“Wait, so you take our stories and put them in a magazine that rich people read, and you get paid and we don’t? That’s some backward-ass bluffiness, if you ask me.” This is a question a source once posed to Katherine Boo. In the same interview, Boo touches on issues of representation, sharing how she’s come to terms with it: “My work, I hope, helps people understand how much gets lost between the intellection of how to get people out of poverty and how it’s actually experienced.” But what is lost in how Boo chooses to represent the world? In the recent essay, “A Subtle Alignment,”[] in n+1, Anand Vaidya critique examines Boo’s failure to find evidence of collective action in Mumbai, even though “no Indian city has seen collective action on the scale that Mumbai has.” He writes: “Of course, collectives make trickier objects of study than individuals. They don’t exist in every moment, for one thing, so they can only be observed when their members are brought together. Collectives also don’t experience the world as individuals do, so when a collective acts, it’s meaningless to speak of its intentions. For this reason, so-called “methodological individualists,”… argue that the basic unit of social-scientific explanation must be the acting individual……We have yet to see a form that both conveys collective agency and tells an engaging, empathetic story.” Vaidya’s critique follows another by Sunalini Kumar […, who questioned Boo’s “subtle alignment with the neoliberal narrative.” “… I find it astonishing that in the 250-odd pages of this otherwise insightful book, there are no examples of sustainable and constructive political relationships, among the residents of Annawadi, or between the residents of Annawadi and the outside world. How odd, for this is Mumbai, a city famous for its vigorous housing rights movements, sex workers’ unions, and small vendors’ associations. For a ‘single, unexceptional slum,’ Annawadi seems exceptional indeed.”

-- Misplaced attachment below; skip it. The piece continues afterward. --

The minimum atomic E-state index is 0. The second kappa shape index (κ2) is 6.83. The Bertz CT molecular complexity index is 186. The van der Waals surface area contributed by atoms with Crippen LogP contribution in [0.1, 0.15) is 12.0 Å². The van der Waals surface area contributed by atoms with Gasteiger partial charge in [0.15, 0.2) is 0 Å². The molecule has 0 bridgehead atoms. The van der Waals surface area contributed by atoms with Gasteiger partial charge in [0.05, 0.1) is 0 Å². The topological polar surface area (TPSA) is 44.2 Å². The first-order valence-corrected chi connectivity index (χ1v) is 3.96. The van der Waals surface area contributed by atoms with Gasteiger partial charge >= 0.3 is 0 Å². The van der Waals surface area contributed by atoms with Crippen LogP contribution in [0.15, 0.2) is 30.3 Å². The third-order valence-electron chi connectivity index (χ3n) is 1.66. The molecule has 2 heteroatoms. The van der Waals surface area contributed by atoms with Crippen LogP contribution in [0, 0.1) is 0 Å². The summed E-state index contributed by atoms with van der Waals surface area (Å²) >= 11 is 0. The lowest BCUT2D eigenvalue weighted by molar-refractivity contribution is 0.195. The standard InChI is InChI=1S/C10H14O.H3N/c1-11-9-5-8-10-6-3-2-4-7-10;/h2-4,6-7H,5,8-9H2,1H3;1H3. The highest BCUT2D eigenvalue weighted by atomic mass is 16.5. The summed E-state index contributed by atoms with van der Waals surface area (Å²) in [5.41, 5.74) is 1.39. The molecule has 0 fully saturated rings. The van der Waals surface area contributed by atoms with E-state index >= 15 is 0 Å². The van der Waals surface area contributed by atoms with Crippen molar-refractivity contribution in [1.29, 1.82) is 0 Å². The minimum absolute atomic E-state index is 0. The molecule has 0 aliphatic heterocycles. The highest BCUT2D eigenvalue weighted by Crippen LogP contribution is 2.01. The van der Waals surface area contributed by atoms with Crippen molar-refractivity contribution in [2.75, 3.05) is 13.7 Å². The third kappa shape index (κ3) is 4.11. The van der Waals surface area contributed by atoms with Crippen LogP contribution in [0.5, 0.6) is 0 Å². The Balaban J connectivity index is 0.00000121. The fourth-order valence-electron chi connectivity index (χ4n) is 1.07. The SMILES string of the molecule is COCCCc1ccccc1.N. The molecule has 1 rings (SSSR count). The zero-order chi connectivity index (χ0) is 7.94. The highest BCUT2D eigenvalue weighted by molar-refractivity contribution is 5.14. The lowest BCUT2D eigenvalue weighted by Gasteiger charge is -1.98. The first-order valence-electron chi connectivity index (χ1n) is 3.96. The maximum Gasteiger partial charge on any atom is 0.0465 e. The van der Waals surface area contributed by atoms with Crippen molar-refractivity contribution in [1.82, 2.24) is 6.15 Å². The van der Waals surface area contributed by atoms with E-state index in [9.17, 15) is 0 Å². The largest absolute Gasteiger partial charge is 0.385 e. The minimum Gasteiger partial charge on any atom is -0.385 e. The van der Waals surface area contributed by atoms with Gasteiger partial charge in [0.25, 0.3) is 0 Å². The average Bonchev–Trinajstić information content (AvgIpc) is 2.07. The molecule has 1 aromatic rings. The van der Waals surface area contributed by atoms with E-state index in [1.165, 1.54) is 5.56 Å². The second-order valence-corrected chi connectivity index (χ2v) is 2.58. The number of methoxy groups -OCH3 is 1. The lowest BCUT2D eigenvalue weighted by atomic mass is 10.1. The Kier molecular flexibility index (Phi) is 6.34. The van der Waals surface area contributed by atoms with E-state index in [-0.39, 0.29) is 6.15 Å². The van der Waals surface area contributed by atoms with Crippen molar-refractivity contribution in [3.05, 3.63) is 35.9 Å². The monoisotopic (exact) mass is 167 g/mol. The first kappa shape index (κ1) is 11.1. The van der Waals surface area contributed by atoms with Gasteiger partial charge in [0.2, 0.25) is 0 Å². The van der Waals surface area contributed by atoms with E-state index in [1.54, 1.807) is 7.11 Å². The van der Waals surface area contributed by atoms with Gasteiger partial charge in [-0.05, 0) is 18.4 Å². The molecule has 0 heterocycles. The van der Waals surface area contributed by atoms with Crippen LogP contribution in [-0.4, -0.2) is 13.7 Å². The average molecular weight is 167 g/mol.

Jeff Sharlet's picture
Jeff Sharlet · 10 years ago
I’m so glad Mya Frazier has brought these two pieces into the conversation. Clearly I admire Boo, but I considered trying to find a way to incorporate the critiques of Vaidya and Kumar, which we also discussed in class. I decided that they were another story themselves, a question of what Boo might have done differently rather than the question of how what Boo did is represented. But those are, of course, linked questions. Frazier’s comments complete the post.
Maria Margaronis's picture
Maria Margaronis · 10 years ago